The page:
***Recipes and Newsroom traditions pullout at the end of article.***
Long before Starbucks induced mass hysteria every September by squirting pumpkin-flavored syrup into a cup (#psl), and Pinterest simultaneously provided fall decor inspiration and an overwhelming sense of domestic ineptitude, the pumpkin was a source of nutrition for Central Americans.
Fast forward 7,500 years and the pumpkin is the unofficial symbol of autumn and still a seasonal source of nutrition and a canvas for culinary creativity ranging from sweet to savory and from breakfast to dinner.
Archaeologists have traced the pumpkin back to Oaxaca, Mexico and Central America where the Pre-Colombian civilizations grew the gourd for its nutritional value and ability to keep and not spoil over winter months.
North American natives also grew and harvested the gourd and introduced and other crops to starving pilgrims.
More than folklore, pumpkins were indeed part of the colonial American culinary repertoire. Women looked for different ways to prepare the flesh including mashing it with spices or making savory soups.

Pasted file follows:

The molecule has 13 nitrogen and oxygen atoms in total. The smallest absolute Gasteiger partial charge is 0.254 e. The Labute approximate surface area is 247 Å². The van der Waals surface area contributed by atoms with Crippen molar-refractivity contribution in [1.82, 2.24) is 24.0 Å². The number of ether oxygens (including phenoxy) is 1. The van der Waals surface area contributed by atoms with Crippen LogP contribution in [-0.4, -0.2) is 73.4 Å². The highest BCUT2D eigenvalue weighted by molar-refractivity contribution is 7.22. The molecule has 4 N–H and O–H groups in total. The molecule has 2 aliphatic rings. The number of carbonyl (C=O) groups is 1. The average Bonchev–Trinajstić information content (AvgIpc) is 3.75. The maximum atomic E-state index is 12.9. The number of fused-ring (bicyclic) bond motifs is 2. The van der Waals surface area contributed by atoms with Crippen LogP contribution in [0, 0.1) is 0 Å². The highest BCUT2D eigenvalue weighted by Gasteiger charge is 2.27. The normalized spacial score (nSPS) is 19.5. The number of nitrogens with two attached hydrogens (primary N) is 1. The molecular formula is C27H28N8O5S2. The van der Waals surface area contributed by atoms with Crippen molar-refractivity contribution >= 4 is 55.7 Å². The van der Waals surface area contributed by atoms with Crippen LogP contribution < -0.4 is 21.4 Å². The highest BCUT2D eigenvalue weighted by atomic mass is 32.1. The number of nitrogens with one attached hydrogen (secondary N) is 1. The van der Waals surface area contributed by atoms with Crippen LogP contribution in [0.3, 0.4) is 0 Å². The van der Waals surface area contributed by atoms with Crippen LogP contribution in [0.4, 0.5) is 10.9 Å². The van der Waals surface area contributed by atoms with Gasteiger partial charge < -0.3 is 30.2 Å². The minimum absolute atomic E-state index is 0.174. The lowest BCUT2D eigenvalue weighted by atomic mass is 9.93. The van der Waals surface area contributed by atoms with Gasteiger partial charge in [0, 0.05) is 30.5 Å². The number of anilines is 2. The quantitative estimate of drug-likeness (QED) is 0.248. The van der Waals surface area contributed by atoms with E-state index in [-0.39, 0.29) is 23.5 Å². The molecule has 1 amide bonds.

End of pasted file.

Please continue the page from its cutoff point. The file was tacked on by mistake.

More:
“It’s a true American native plant,” said Ellie Wilson, MS, RDN, senior nutritionist at Price Chopper and its affiliated brands. “There’s a substantial pumpkin tradition in Mexico and South America.”
Pumpkin pie has been a part of Thanksgiving tables since the holiday’s inception in the 1863.
In 1925, a facility in Morton, Illinois started processing and canning the pumpkins that grew in abundance in surrounding fields. Today, Libby’s 100% Pure Pumpkin accounts for eight out of every 10 cans of…
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